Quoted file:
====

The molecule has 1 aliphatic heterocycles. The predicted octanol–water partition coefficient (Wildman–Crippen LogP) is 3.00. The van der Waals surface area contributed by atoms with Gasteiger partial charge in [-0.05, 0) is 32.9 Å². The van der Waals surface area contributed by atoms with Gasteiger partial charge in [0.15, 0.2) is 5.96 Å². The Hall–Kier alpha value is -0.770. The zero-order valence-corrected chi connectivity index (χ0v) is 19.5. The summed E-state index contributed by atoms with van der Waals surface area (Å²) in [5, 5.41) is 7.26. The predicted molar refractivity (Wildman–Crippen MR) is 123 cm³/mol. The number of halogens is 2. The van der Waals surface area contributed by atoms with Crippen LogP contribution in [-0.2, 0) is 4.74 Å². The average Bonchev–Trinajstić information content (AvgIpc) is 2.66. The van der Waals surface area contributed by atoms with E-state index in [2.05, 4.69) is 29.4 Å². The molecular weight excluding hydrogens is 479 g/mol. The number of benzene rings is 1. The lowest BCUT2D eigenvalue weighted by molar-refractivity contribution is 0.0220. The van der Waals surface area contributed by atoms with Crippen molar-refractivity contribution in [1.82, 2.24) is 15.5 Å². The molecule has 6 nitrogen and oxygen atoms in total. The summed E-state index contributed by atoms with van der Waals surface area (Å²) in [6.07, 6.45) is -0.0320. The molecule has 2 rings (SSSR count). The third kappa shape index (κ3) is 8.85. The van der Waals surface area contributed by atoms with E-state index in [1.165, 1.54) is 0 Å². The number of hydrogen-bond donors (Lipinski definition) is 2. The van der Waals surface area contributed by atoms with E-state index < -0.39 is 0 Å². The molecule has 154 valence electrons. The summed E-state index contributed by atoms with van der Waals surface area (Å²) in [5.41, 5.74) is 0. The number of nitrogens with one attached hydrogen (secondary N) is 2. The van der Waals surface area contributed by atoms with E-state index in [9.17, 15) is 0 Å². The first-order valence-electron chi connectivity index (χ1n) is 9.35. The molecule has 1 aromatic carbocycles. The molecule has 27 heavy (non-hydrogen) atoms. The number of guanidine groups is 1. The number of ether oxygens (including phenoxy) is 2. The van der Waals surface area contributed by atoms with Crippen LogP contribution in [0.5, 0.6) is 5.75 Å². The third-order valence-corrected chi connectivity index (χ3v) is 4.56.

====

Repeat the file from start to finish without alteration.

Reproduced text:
The molecule has 1 aliphatic heterocycles. The predicted octanol–water partition coefficient (Wildman–Crippen LogP) is 3.00. The van der Waals surface area contributed by atoms with Gasteiger partial charge in [-0.05, 0) is 32.9 Å². The van der Waals surface area contributed by atoms with Gasteiger partial charge in [0.15, 0.2) is 5.96 Å². The Hall–Kier alpha value is -0.770. The zero-order valence-corrected chi connectivity index (χ0v) is 19.5. The summed E-state index contributed by atoms with van der Waals surface area (Å²) in [5, 5.41) is 7.26. The predicted molar refractivity (Wildman–Crippen MR) is 123 cm³/mol. The number of halogens is 2. The van der Waals surface area contributed by atoms with Crippen LogP contribution in [-0.2, 0) is 4.74 Å². The average Bonchev–Trinajstić information content (AvgIpc) is 2.66. The van der Waals surface area contributed by atoms with E-state index in [2.05, 4.69) is 29.4 Å². The molecular weight excluding hydrogens is 479 g/mol. The number of benzene rings is 1. The lowest BCUT2D eigenvalue weighted by molar-refractivity contribution is 0.0220. The van der Waals surface area contributed by atoms with Crippen molar-refractivity contribution in [1.82, 2.24) is 15.5 Å². The molecule has 6 nitrogen and oxygen atoms in total. The summed E-state index contributed by atoms with van der Waals surface area (Å²) in [6.07, 6.45) is -0.0320. The molecule has 2 rings (SSSR count). The third kappa shape index (κ3) is 8.85. The van der Waals surface area contributed by atoms with E-state index in [1.165, 1.54) is 0 Å². The number of hydrogen-bond donors (Lipinski definition) is 2. The van der Waals surface area contributed by atoms with E-state index < -0.39 is 0 Å². The molecule has 154 valence electrons. The summed E-state index contributed by atoms with van der Waals surface area (Å²) in [5.41, 5.74) is 0. The number of nitrogens with one attached hydrogen (secondary N) is 2. The van der Waals surface area contributed by atoms with E-state index in [9.17, 15) is 0 Å². The first-order valence-electron chi connectivity index (χ1n) is 9.35. The molecule has 1 aromatic carbocycles. The molecule has 27 heavy (non-hydrogen) atoms. The number of guanidine groups is 1. The number of ether oxygens (including phenoxy) is 2. The van der Waals surface area contributed by atoms with Crippen LogP contribution in [0.5, 0.6) is 5.75 Å². The third-order valence-corrected chi connectivity index (χ3v) is 4.56.